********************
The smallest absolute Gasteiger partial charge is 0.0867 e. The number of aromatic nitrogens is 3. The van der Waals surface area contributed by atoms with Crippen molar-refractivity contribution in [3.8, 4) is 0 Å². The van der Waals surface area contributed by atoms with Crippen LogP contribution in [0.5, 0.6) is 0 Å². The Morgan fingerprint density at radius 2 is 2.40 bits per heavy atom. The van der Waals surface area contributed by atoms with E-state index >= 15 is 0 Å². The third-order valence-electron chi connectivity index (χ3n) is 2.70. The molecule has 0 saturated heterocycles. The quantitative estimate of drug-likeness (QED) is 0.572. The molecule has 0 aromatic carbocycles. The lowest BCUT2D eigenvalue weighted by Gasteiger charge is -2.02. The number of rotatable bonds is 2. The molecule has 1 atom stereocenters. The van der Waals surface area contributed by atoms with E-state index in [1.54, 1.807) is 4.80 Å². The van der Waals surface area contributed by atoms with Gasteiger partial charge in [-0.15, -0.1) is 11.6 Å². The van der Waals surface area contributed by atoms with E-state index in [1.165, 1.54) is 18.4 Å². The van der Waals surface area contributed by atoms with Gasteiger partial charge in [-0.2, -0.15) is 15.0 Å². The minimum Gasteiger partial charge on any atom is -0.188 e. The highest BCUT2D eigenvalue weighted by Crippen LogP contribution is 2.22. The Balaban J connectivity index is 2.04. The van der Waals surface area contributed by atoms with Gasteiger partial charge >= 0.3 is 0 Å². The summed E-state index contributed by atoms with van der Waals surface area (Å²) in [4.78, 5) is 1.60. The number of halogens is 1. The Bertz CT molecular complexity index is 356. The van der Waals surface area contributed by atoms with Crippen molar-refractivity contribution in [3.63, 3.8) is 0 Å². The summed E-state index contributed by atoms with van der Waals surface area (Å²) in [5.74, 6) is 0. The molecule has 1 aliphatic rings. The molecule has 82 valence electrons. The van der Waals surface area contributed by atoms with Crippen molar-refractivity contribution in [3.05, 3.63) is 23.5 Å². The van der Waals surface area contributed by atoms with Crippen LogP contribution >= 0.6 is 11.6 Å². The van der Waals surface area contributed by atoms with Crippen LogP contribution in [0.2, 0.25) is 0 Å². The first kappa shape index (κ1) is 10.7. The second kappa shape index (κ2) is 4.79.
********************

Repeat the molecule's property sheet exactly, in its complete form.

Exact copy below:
The smallest absolute Gasteiger partial charge is 0.0867 e. The number of aromatic nitrogens is 3. The van der Waals surface area contributed by atoms with Crippen molar-refractivity contribution in [3.8, 4) is 0 Å². The van der Waals surface area contributed by atoms with Crippen LogP contribution in [0.5, 0.6) is 0 Å². The Morgan fingerprint density at radius 2 is 2.40 bits per heavy atom. The van der Waals surface area contributed by atoms with E-state index >= 15 is 0 Å². The third-order valence-electron chi connectivity index (χ3n) is 2.70. The molecule has 0 saturated heterocycles. The quantitative estimate of drug-likeness (QED) is 0.572. The molecule has 0 aromatic carbocycles. The lowest BCUT2D eigenvalue weighted by Gasteiger charge is -2.02. The number of rotatable bonds is 2. The molecule has 1 atom stereocenters. The van der Waals surface area contributed by atoms with E-state index in [1.54, 1.807) is 4.80 Å². The van der Waals surface area contributed by atoms with Gasteiger partial charge in [-0.15, -0.1) is 11.6 Å². The van der Waals surface area contributed by atoms with E-state index in [1.165, 1.54) is 18.4 Å². The van der Waals surface area contributed by atoms with Gasteiger partial charge in [-0.2, -0.15) is 15.0 Å². The minimum Gasteiger partial charge on any atom is -0.188 e. The highest BCUT2D eigenvalue weighted by Crippen LogP contribution is 2.22. The Balaban J connectivity index is 2.04. The van der Waals surface area contributed by atoms with Gasteiger partial charge >= 0.3 is 0 Å². The summed E-state index contributed by atoms with van der Waals surface area (Å²) in [4.78, 5) is 1.60. The number of halogens is 1. The Bertz CT molecular complexity index is 356. The van der Waals surface area contributed by atoms with Crippen molar-refractivity contribution in [3.63, 3.8) is 0 Å². The summed E-state index contributed by atoms with van der Waals surface area (Å²) in [5.74, 6) is 0. The molecule has 1 aliphatic rings. The molecule has 82 valence electrons. The van der Waals surface area contributed by atoms with Crippen molar-refractivity contribution in [3.05, 3.63) is 23.5 Å². The van der Waals surface area contributed by atoms with Crippen LogP contribution >= 0.6 is 11.6 Å². The van der Waals surface area contributed by atoms with Crippen LogP contribution in [0.2, 0.25) is 0 Å². The first kappa shape index (κ1) is 10.7. The second kappa shape index (κ2) is 4.79.